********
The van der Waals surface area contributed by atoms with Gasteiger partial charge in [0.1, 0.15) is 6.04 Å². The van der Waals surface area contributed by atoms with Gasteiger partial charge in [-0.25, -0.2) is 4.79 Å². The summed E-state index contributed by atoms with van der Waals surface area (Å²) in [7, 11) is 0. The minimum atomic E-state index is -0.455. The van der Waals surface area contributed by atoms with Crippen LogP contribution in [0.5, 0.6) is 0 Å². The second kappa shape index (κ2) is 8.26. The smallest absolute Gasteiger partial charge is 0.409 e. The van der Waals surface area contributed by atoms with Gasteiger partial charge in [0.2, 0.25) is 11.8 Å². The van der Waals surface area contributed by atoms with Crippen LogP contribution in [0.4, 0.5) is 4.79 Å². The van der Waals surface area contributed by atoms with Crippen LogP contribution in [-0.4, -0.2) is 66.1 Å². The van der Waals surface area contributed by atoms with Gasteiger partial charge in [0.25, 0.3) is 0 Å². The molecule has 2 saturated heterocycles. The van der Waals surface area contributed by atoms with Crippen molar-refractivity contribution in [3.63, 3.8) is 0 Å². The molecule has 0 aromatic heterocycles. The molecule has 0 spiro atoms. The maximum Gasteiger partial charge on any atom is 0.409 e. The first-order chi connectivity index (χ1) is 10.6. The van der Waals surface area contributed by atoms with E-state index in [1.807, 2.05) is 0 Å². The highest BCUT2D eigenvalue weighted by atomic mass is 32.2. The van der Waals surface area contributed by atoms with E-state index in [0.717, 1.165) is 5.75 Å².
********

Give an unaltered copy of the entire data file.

The van der Waals surface area contributed by atoms with Gasteiger partial charge in [0.1, 0.15) is 6.04 Å². The van der Waals surface area contributed by atoms with Gasteiger partial charge in [-0.25, -0.2) is 4.79 Å². The summed E-state index contributed by atoms with van der Waals surface area (Å²) in [7, 11) is 0. The minimum atomic E-state index is -0.455. The van der Waals surface area contributed by atoms with Crippen LogP contribution in [0.5, 0.6) is 0 Å². The second kappa shape index (κ2) is 8.26. The smallest absolute Gasteiger partial charge is 0.409 e. The van der Waals surface area contributed by atoms with Gasteiger partial charge in [0.2, 0.25) is 11.8 Å². The van der Waals surface area contributed by atoms with Crippen LogP contribution in [0.4, 0.5) is 4.79 Å². The van der Waals surface area contributed by atoms with Crippen LogP contribution in [-0.4, -0.2) is 66.1 Å². The van der Waals surface area contributed by atoms with Gasteiger partial charge in [0.25, 0.3) is 0 Å². The molecule has 2 saturated heterocycles. The van der Waals surface area contributed by atoms with Crippen molar-refractivity contribution in [3.63, 3.8) is 0 Å². The molecule has 0 aromatic heterocycles. The molecule has 0 spiro atoms. The maximum Gasteiger partial charge on any atom is 0.409 e. The first-order chi connectivity index (χ1) is 10.6. The van der Waals surface area contributed by atoms with E-state index in [1.807, 2.05) is 0 Å². The highest BCUT2D eigenvalue weighted by atomic mass is 32.2. The van der Waals surface area contributed by atoms with E-state index in [0.717, 1.165) is 5.75 Å².